Woodrow Wilson, Revolutionary Germany, and Peacemaking, 1918-1919: Missionary Diplomacy and the Realities of Power

By Klaus Schwabe; Rita Kimber et al. | Go to book overview
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CHAPTER III

The United States and
the German Revolution

I. Bourgeois Democracy's Struggle for
Survival in Germany

ONE

When the first reports of the Kiel mutinies reached Washington on November 7, 1918, Breckinridge Long, an Assistant Secretary of State, noted in his diary: "This is the worst news of many months. If true, it means the advent of Bolshevism in force in Germany." 1 Not long before this, Bullitt had spoken in similar terms of a "serious situation" in Germany. 2 News of the overthrow of the German government was received in American government circles with very mixed feelings indeed. What had happened in Berlin hardly demonstrated the "respect for constituted authority" which the United States Government's circular of November 8 had urged on the peoples of central Europe. 3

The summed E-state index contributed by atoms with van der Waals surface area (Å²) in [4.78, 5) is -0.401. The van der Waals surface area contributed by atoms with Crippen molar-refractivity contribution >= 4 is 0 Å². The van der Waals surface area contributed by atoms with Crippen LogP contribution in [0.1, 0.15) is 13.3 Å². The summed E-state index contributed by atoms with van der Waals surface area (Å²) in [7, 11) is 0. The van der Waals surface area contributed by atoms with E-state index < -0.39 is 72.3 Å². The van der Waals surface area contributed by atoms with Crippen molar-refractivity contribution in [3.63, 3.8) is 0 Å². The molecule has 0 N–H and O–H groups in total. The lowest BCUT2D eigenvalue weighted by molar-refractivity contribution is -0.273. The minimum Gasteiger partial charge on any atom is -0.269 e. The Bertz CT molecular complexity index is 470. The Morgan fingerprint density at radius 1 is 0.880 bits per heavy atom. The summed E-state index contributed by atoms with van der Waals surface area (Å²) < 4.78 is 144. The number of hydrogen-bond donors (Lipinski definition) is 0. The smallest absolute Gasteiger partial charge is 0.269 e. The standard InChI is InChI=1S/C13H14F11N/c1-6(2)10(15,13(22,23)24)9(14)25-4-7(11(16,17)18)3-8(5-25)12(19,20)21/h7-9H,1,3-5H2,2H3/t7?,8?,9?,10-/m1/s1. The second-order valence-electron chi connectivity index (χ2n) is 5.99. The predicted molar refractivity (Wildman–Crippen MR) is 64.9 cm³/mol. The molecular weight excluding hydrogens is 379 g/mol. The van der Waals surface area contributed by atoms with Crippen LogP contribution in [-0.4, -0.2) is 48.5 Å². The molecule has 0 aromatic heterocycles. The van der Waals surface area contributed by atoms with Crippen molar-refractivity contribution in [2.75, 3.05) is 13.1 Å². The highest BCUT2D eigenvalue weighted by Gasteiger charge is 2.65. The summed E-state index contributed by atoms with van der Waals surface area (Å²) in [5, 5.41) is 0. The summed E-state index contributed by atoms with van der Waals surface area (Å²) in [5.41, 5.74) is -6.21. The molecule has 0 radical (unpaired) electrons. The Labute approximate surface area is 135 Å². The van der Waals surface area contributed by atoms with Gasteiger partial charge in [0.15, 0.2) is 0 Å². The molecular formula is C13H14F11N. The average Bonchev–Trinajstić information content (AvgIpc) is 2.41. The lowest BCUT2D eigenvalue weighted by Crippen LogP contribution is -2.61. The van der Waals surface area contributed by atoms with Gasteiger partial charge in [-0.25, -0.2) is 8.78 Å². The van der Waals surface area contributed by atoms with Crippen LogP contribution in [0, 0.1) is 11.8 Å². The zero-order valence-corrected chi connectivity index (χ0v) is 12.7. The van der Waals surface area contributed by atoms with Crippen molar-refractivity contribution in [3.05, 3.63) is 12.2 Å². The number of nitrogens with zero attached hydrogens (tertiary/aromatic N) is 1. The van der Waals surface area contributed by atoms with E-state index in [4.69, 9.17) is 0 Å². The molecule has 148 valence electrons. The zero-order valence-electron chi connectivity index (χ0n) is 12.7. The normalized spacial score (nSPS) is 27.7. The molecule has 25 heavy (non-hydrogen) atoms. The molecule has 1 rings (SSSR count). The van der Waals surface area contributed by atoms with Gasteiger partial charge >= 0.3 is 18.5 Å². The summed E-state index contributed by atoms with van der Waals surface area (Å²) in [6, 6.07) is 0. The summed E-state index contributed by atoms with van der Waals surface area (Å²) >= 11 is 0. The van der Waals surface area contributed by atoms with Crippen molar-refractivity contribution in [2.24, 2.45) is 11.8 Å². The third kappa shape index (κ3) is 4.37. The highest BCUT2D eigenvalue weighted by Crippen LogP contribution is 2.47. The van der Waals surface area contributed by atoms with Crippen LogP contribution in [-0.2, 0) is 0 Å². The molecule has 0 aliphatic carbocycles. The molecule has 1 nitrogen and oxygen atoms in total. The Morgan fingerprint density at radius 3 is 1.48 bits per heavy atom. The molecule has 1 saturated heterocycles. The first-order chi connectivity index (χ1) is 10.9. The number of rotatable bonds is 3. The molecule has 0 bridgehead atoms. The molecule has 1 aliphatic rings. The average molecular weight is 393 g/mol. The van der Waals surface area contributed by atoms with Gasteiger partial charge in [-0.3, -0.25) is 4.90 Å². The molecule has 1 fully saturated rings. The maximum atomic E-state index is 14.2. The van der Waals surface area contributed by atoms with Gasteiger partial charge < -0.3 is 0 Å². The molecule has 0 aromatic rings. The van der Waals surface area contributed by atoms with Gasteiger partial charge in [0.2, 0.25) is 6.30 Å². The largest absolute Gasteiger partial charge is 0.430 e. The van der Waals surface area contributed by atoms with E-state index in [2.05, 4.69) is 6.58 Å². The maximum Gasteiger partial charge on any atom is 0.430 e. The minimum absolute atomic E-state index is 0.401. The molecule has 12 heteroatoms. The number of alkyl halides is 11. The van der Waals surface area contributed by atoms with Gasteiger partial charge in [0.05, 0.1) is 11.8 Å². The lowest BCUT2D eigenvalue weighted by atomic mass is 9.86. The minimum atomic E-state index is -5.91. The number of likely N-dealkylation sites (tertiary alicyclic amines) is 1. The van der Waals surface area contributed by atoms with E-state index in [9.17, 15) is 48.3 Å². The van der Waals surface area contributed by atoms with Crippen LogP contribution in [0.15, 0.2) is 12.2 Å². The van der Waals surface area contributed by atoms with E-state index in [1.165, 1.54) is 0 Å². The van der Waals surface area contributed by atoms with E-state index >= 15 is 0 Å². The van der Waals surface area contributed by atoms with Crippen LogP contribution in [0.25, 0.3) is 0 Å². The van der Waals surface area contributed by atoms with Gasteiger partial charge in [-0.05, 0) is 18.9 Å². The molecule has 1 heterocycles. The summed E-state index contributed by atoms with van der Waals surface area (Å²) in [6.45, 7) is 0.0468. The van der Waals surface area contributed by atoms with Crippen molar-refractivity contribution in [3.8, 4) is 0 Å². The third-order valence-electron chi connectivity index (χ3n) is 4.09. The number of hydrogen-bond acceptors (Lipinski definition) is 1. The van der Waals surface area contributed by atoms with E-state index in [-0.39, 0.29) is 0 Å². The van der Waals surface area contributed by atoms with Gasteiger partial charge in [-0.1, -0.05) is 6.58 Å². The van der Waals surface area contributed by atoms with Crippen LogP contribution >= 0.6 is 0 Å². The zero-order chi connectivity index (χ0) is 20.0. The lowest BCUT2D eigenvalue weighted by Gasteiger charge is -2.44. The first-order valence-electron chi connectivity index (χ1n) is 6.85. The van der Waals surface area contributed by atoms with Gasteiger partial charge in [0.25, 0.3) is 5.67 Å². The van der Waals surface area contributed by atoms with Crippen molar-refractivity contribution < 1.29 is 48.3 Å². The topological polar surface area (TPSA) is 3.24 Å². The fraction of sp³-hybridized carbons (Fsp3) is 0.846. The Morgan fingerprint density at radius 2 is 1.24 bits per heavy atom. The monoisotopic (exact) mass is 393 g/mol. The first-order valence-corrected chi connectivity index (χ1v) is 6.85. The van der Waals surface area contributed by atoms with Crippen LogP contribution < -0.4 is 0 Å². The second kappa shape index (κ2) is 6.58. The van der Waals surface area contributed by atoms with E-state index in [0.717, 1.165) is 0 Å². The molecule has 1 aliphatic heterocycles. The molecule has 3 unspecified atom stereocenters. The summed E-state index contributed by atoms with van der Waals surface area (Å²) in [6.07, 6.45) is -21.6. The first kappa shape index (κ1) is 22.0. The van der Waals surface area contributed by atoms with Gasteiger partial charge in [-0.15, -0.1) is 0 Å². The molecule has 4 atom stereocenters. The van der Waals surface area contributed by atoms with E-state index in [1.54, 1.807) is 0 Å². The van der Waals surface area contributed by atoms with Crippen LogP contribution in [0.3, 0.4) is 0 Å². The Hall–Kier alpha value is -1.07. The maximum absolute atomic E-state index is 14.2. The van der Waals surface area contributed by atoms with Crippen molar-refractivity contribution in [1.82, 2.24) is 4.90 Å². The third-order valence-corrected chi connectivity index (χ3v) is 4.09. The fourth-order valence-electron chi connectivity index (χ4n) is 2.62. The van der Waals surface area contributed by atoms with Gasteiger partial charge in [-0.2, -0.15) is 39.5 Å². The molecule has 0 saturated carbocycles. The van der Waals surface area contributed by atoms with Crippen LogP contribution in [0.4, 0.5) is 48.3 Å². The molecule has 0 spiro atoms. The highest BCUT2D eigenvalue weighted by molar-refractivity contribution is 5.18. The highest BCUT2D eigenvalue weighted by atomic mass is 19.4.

If the United States had its reservations about the newly established republic in Germany, these reservations arose from the American fear of Bolshevist penetration into Europe. We have encountered these fears before. They were on Wilson's mind at the outset of his exchange of notes with Germany. It is even possible that Wilson was acting on these fears when he did not insist on winning unqualified acceptance of his Fourteen Points at the Paris armistice talks. He did not want to hold up the talks with debate of this kind, for he felt that any delay in the armistice deliberations would only serve the Bolsheviks' interests. 4

Although there was general agreement in Washington that the "Bolshevist danger" had increased rapidly, opinions differed widely on just what the "Bolshevist danger" was. As late as October 1918, the American press was still hailing Karl Liebknecht as the true champion of German freedom. From this point of view, the Spartacus League was a genuine ally of the Associated Powers, and there was no Bolshevist problem at all. 5

The United States Government had tried to demonstrate exactly the opposite when it published the sensational Sisson documents in mid

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